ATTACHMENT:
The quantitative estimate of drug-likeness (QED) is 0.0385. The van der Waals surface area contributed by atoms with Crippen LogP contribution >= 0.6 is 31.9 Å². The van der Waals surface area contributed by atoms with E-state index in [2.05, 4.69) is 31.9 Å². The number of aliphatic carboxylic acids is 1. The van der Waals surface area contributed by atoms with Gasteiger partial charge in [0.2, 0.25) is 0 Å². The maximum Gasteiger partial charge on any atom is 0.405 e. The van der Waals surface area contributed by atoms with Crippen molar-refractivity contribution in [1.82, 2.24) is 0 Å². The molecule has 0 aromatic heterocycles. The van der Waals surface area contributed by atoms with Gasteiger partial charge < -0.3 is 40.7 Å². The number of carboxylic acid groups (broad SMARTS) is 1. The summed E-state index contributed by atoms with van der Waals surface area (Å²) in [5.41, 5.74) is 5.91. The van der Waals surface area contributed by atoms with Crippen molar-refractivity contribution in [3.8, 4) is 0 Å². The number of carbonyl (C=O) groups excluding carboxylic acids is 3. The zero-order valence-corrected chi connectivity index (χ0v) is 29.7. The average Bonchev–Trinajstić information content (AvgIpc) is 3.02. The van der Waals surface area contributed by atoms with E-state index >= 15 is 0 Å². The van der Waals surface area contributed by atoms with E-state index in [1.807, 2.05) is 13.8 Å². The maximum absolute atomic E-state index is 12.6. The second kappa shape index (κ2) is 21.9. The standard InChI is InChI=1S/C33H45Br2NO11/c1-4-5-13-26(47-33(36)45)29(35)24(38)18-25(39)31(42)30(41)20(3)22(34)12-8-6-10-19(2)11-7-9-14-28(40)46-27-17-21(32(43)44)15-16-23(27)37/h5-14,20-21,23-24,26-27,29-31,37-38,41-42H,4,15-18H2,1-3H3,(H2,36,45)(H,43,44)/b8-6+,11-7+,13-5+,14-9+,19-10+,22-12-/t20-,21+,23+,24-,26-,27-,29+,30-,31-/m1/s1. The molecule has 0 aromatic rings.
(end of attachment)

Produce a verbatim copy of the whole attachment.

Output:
The quantitative estimate of drug-likeness (QED) is 0.0385. The van der Waals surface area contributed by atoms with Crippen LogP contribution >= 0.6 is 31.9 Å². The van der Waals surface area contributed by atoms with E-state index in [2.05, 4.69) is 31.9 Å². The number of aliphatic carboxylic acids is 1. The van der Waals surface area contributed by atoms with Gasteiger partial charge in [0.2, 0.25) is 0 Å². The maximum Gasteiger partial charge on any atom is 0.405 e. The van der Waals surface area contributed by atoms with Crippen molar-refractivity contribution in [1.82, 2.24) is 0 Å². The molecule has 0 aromatic heterocycles. The van der Waals surface area contributed by atoms with Gasteiger partial charge < -0.3 is 40.7 Å². The number of carboxylic acid groups (broad SMARTS) is 1. The summed E-state index contributed by atoms with van der Waals surface area (Å²) in [5.41, 5.74) is 5.91. The van der Waals surface area contributed by atoms with Crippen molar-refractivity contribution in [3.8, 4) is 0 Å². The number of carbonyl (C=O) groups excluding carboxylic acids is 3. The zero-order valence-corrected chi connectivity index (χ0v) is 29.7. The average Bonchev–Trinajstić information content (AvgIpc) is 3.02. The van der Waals surface area contributed by atoms with E-state index >= 15 is 0 Å². The van der Waals surface area contributed by atoms with E-state index in [1.807, 2.05) is 13.8 Å². The maximum absolute atomic E-state index is 12.6. The second kappa shape index (κ2) is 21.9. The standard InChI is InChI=1S/C33H45Br2NO11/c1-4-5-13-26(47-33(36)45)29(35)24(38)18-25(39)31(42)30(41)20(3)22(34)12-8-6-10-19(2)11-7-9-14-28(40)46-27-17-21(32(43)44)15-16-23(27)37/h5-14,20-21,23-24,26-27,29-31,37-38,41-42H,4,15-18H2,1-3H3,(H2,36,45)(H,43,44)/b8-6+,11-7+,13-5+,14-9+,19-10+,22-12-/t20-,21+,23+,24-,26-,27-,29+,30-,31-/m1/s1. The molecule has 0 aromatic rings.